This is a rush transcript from "The Big Story With John Gibson," July 27, 2007. This copy may not be in its final form and may be updated.
GERALDO RIVERA, "BIG STORY" GUEST HOST: A new NASA bombshell: astronauts liquored up at liftoff. An independent panel saying that the space agency let its crew members blast off into space wasted drunk on two separate occasions. We learned yesterday of another NASA scandal. One of its workers, a subcontractor actually, cut wires on a computer to sabotage the next shuttle flight due in two weeks. In the wake of the Lisa Nowak scandal, this is yet another black eye for NASA and its astronauts who are role models as you know for children everywhere. But even some Jedi nights can be pulled to the dark side. "Big Story" correspondent Douglas Kennedy takes a closer look at some of the men and women we're sending out of this world. Douglas?
DOUGLAS KENNEDY, "BIG STORY" CORRESPONDENT: Yeah Geraldo this has been scandal after scandal for NASA and many critics say the agencies recently turned the right stuff into the wrong stuff. But surprisingly some say it's the same stuff and has been going on for decades.
KENNEDY (VOICE-OVER): In the movies, John Glenn is portrayed as an astronaut patriot, a hero who can do no wrong.
JOHN GLENN: I just thank God I live in a country where the best and the finest in a man can be brought out.
KENNEDY: It seems a far cry from the recent scandals that have sent NASA spiraling. Drunken astronauts in space. Another astronaut losing her mind on the ground and incompetence everywhere.
UNIDENTIFIED MALE: Could it be that they have forgotten what the right stuff is?
3, 2, 1 and liftoff.
KENNEDY: It's a question many have been asking from Cape Canaveral to Capitol Hill. This man says yes, modern NASA may be dysfunctional but he says the space agency has always had edgy individuals who are natural risk takers.
UNIDENTIFIED MALE: These were guys who were the jet jockeys of the day who were setting transcontinental speed records.
KENNEDY: Tom Jones is a former space flier and he may be right. In fact, in the book that coined the phrase "Right Stuff," the only astronaut who is not on the edge is Glenn. And in the movie he's certainly not the most likeable character.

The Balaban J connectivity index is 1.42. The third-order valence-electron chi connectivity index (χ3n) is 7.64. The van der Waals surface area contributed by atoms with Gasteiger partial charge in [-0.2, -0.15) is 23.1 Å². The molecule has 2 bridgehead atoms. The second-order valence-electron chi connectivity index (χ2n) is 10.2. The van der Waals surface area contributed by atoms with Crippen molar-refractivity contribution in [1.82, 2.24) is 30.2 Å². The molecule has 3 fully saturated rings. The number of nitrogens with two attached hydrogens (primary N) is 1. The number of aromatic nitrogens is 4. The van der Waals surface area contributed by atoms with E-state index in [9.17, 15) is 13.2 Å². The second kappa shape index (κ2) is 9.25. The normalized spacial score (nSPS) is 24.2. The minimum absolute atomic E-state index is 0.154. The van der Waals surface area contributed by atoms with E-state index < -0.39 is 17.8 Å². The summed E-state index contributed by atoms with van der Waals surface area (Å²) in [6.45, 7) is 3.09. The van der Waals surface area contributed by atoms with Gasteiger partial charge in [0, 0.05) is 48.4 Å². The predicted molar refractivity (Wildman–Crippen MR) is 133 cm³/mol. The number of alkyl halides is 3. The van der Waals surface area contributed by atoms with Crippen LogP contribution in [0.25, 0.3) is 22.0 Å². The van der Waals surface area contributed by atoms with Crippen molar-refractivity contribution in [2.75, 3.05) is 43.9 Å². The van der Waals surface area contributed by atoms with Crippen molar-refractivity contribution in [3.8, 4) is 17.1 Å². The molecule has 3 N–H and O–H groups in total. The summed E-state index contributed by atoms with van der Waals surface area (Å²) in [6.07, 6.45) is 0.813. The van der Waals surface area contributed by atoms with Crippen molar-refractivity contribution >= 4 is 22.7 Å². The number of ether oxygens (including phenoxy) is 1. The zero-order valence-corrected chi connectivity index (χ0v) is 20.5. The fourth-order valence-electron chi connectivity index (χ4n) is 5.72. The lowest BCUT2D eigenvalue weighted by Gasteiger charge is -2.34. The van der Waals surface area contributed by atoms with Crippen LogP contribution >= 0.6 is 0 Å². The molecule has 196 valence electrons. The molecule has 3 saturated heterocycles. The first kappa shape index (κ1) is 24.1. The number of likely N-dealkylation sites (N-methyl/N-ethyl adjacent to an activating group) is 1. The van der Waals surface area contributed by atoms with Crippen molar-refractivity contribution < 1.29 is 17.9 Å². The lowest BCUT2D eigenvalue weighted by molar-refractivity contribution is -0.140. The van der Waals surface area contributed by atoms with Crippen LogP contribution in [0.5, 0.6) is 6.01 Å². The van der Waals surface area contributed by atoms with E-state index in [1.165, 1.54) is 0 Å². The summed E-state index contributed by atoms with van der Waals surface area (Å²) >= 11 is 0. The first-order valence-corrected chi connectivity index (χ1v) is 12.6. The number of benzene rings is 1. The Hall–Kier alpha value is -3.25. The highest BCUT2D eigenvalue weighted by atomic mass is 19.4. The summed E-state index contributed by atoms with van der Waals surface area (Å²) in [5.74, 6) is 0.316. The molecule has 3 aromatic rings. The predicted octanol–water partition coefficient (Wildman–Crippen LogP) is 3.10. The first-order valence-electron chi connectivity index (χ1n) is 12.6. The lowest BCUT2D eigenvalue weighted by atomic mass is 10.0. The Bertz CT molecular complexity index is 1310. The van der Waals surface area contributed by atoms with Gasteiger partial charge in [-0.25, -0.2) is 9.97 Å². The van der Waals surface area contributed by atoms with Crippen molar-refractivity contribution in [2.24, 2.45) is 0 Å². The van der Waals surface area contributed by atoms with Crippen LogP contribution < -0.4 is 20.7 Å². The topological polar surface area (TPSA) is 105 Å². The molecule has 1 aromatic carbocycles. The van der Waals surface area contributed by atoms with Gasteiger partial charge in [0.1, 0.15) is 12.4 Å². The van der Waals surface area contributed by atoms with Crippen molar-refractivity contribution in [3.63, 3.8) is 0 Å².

Far more fun are the fly boys, like Chuck Yeager, Deke Slaton and Gordon Cooper. All hard-drinking, rule-breaking rebels.
And even in NASA's heyday, some of the so-called heroes cracked under pressure.
Bungled missions. And displayed their defects of character.
UNIDENTIFIED MALE: The stress on those individuals probably demanded that they find some outlet for it.
KENNEDY: Still, supporters and critics alike say the series of recent scandals have put NASA in unfamiliar position, namely losing the confidence of the American people. Both agreeing NASA needs to take action.
KEITH COVEN, NASA CRITIC: I think they really need to look at the way that the astronaut office is managed. And I think they also need to look at the way that they communicate with the public.
TOM JONES, FORMER ASTRONAUT: I think NASA needs to talk more about the astronauts' personalities and who these individuals are.
(END OF VIDEOTAPE)
KENNEDY: Jones says NASA has had a policy of keeping its astronauts anonymous. He says the agency would do better to let the public get to know the individual personalities better. He says Geraldo, it's their humanity that really makes them heroes. That's it from here Geraldo, back to you.
RIVERA: Doug, thanks. But if you get close to them, you see their flaws as well.
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